Entering Autumn on a Dry Note

| September 22, 2012 @ 7:26 am

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What a wonderful week we’ve had. Those cool morning temperatures have felt great! And the warm afternoons have not been too bad, either.

And it appears likely we will remain dry for the next 5 to 7 days as the upper trough weakens somewhat while a surface high pressure system maintains a grip on the overall weather pattern for us. Plus the sounding from the Shelby County airport from last night shows how dry the atmosphere over Central Alabama is.

The surface high should settle into the Ohio River Valley between now and Monday bringing us a reinforcing shot of cool, dry air. Lows by Monday and Tuesday morning should come in around the 50-degree mark with some of the cooler spots getting into the 40s.

The upper trough weakens as the surface high settles into the area for the latter half of the week. This should spell a gradual moderating trend for us with afternoon highs warming to the middle 80s by the latter part of next week. With the surface high positioned to the northeast of us, we should keep the Gulf cut off so I do not expect to see much moisture return until Saturday. By that time there should also be a trough in the upper atmosphere approaching from the west to bring us some chance of rain Saturday. This does verge on voodoo country, so confidence is not especially high. Showers will depend on how the moisture return sets up.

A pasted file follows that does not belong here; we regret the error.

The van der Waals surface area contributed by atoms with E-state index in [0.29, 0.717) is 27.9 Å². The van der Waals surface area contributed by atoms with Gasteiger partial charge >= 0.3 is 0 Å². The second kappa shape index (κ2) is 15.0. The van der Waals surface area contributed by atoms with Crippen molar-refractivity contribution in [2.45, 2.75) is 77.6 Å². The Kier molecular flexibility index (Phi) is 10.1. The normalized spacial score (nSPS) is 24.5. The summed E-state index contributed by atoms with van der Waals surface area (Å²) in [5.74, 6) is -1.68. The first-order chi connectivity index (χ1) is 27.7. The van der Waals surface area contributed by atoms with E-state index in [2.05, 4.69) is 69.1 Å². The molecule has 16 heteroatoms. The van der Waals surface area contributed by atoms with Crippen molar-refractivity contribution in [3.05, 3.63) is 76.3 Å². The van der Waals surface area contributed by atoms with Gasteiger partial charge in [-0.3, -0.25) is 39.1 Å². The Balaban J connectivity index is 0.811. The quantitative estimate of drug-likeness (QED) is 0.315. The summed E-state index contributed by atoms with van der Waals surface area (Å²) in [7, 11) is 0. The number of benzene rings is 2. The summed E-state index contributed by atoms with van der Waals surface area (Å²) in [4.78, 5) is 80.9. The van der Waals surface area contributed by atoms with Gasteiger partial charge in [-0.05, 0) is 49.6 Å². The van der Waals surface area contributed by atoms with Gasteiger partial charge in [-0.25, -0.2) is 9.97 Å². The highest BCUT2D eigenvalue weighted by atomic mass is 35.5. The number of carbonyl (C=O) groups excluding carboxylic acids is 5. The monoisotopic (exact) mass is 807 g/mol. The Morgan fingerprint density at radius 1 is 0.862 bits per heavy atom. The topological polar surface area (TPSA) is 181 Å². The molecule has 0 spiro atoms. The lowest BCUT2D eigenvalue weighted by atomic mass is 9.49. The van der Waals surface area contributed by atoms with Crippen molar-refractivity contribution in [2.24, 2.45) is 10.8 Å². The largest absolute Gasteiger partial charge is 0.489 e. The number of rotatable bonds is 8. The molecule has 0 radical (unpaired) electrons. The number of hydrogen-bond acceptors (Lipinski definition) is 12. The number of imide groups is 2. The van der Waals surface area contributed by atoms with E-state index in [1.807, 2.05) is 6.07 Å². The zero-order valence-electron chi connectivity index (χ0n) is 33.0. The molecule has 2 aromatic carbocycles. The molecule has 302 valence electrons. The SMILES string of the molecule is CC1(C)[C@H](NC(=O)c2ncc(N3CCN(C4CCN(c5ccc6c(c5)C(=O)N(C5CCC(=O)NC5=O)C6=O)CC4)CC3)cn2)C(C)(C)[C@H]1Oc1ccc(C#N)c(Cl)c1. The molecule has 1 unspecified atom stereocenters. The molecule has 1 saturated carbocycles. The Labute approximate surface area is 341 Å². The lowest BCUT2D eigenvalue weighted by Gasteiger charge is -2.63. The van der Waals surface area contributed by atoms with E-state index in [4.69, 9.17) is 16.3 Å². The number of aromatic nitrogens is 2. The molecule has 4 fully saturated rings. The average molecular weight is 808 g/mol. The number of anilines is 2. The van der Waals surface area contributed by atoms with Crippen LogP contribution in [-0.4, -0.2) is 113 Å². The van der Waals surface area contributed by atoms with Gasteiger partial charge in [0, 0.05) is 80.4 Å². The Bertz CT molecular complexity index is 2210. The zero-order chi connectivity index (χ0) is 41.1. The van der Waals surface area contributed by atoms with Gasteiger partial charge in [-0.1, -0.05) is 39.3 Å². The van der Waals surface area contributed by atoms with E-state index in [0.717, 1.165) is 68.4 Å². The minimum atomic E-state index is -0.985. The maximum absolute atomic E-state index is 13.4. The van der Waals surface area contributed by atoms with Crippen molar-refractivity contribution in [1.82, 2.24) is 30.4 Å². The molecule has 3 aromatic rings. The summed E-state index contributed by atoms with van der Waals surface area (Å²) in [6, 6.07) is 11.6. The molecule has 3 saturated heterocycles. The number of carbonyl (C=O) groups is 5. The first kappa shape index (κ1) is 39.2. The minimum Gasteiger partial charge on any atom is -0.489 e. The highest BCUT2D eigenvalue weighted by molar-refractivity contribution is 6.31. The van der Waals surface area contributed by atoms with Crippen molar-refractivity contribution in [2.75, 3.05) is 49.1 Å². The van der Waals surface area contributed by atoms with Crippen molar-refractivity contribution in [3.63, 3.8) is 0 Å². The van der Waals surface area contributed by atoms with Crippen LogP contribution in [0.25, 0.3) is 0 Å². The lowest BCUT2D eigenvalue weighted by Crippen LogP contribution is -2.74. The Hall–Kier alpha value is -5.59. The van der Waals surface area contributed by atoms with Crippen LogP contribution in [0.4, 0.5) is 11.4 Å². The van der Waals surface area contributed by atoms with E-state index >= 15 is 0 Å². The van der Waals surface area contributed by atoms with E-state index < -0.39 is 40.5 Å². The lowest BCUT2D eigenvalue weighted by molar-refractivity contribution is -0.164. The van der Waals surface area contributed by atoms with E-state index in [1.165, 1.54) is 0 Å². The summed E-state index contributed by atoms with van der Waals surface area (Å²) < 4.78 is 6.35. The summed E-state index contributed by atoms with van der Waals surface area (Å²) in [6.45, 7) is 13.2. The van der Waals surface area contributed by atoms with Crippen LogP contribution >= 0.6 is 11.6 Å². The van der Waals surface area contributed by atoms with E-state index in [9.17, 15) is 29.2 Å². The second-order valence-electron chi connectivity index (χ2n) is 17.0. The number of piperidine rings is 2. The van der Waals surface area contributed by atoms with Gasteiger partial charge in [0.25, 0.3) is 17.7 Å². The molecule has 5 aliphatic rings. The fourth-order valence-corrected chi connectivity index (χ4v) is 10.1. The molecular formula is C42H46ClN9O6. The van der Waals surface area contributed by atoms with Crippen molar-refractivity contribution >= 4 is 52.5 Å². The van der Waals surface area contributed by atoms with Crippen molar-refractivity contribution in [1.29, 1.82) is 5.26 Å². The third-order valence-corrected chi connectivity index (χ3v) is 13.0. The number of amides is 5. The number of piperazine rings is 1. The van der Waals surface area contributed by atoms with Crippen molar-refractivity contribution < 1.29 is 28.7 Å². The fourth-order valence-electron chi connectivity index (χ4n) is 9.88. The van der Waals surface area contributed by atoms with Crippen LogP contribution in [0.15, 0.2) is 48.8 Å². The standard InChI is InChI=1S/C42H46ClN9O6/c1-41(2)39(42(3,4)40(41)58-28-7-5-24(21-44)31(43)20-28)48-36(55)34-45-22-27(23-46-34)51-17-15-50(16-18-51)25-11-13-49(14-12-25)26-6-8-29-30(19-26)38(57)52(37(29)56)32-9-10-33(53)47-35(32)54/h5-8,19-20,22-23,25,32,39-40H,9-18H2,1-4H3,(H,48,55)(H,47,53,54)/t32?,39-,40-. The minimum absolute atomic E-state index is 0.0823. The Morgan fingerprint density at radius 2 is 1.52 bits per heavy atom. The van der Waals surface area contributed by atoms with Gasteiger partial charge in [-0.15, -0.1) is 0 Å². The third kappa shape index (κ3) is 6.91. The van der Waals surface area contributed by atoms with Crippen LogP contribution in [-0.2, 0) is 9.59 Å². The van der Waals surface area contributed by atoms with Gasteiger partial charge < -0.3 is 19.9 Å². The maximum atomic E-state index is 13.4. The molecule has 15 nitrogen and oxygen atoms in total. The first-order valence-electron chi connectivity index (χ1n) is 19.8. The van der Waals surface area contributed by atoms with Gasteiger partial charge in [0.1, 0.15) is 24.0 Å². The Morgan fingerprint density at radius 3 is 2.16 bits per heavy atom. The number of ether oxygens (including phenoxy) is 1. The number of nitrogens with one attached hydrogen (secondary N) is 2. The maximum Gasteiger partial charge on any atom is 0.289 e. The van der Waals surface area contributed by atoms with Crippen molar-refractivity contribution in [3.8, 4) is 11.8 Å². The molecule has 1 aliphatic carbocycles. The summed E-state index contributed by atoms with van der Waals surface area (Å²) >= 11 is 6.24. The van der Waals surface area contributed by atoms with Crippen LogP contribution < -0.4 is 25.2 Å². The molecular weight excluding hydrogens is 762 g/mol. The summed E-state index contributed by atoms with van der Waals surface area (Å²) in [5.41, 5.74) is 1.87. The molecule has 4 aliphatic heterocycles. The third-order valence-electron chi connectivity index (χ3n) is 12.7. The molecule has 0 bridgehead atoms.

SPC has a slight risk for the upper Mid-Atlantic Coastal Region from East Central New York to the Delmarva Peninsula. The main threat appears to be damaging wind especially during the afternoon hours as the afternoon heating aides thunderstorm development.

And the tropics have become quieter as we enter Autumn! Nadine has faded while the area of disturbed weather near the Bahamas does not have much chance for development.

Looks like we could see a wet event around October 1st with dry weather after that.

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Our weather historian, Bill Murray, mentioned that yesterday was the anniversary of the 1938 New England Hurricane that surprised weather forecasters. Forecasters thought the storm was headed out to sea, but instead it hit Long Island and then moved across New England with 100 mph winds. The storm caught everyone by surprise. The water in downtown Providence, Rhode Island, rose to nearly fourteen feet. Waves of 30 to 40 feet on top of the storm surge caused incredible damage on the Rhode Island and southern Massachusetts coastlines. Wind downed literally thousands and thousands of trees across New England. A total of 600 people died and damage was figured at $387 million. Now, I’m not quite old enough to remember this one, but it is worthwhile noting that I do remember my father talking about this storm. He owned a farm in West Central New Hampshire at the time, and I can recall him speaking about the tremendous tree damage in his area.

Enjoy the day. I do expect to have the next Weather Xtreme Video posted by 8 am or so on Sunday morning. Godspeed.


Category: Alabama's Weather

About the Author ()

Brian Peters is one of the television meteorologists at ABC3340 in Birmingham and a retired NWS Warning Coordination Meteorologist. He handles the weekend Weather Xtreme Videos and forecast discussion and is the Webmaster for the popular WeatherBrains podcast.

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